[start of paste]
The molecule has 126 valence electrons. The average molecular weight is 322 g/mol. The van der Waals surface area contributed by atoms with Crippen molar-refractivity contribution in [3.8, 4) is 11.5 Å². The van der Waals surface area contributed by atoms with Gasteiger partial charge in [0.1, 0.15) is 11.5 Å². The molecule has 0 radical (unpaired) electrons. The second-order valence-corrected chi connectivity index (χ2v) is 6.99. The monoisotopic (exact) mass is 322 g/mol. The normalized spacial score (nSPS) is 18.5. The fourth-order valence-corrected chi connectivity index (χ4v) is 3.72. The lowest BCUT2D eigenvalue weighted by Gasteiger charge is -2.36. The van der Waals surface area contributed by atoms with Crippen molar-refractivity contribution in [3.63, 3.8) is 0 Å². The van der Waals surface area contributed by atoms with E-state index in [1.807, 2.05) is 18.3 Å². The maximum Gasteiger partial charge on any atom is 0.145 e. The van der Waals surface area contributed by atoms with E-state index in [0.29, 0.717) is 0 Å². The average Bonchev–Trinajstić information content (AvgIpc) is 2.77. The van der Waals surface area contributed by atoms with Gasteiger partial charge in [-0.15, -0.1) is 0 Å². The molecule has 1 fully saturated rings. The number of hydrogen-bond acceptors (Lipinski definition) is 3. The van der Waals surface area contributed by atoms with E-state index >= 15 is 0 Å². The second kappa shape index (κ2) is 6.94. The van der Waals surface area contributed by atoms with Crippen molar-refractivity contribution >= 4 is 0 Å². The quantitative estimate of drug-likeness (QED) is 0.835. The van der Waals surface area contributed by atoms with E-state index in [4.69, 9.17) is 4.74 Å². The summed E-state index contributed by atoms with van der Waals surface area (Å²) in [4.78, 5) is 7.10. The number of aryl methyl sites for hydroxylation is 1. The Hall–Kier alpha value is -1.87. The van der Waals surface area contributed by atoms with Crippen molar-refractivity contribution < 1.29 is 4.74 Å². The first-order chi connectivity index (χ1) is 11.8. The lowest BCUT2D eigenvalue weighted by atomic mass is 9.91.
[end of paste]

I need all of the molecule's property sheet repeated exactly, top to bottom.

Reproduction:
The molecule has 126 valence electrons. The average molecular weight is 322 g/mol. The van der Waals surface area contributed by atoms with Crippen molar-refractivity contribution in [3.8, 4) is 11.5 Å². The van der Waals surface area contributed by atoms with Gasteiger partial charge in [0.1, 0.15) is 11.5 Å². The molecule has 0 radical (unpaired) electrons. The second-order valence-corrected chi connectivity index (χ2v) is 6.99. The monoisotopic (exact) mass is 322 g/mol. The normalized spacial score (nSPS) is 18.5. The fourth-order valence-corrected chi connectivity index (χ4v) is 3.72. The lowest BCUT2D eigenvalue weighted by Gasteiger charge is -2.36. The van der Waals surface area contributed by atoms with Crippen molar-refractivity contribution in [3.63, 3.8) is 0 Å². The van der Waals surface area contributed by atoms with E-state index in [1.807, 2.05) is 18.3 Å². The maximum Gasteiger partial charge on any atom is 0.145 e. The van der Waals surface area contributed by atoms with E-state index in [0.29, 0.717) is 0 Å². The average Bonchev–Trinajstić information content (AvgIpc) is 2.77. The van der Waals surface area contributed by atoms with Gasteiger partial charge in [-0.15, -0.1) is 0 Å². The molecule has 1 fully saturated rings. The number of hydrogen-bond acceptors (Lipinski definition) is 3. The van der Waals surface area contributed by atoms with E-state index >= 15 is 0 Å². The second kappa shape index (κ2) is 6.94. The van der Waals surface area contributed by atoms with Crippen molar-refractivity contribution >= 4 is 0 Å². The quantitative estimate of drug-likeness (QED) is 0.835. The van der Waals surface area contributed by atoms with E-state index in [4.69, 9.17) is 4.74 Å². The summed E-state index contributed by atoms with van der Waals surface area (Å²) in [4.78, 5) is 7.10. The number of aryl methyl sites for hydroxylation is 1. The Hall–Kier alpha value is -1.87. The van der Waals surface area contributed by atoms with Crippen molar-refractivity contribution < 1.29 is 4.74 Å². The first-order chi connectivity index (χ1) is 11.8. The lowest BCUT2D eigenvalue weighted by atomic mass is 9.91.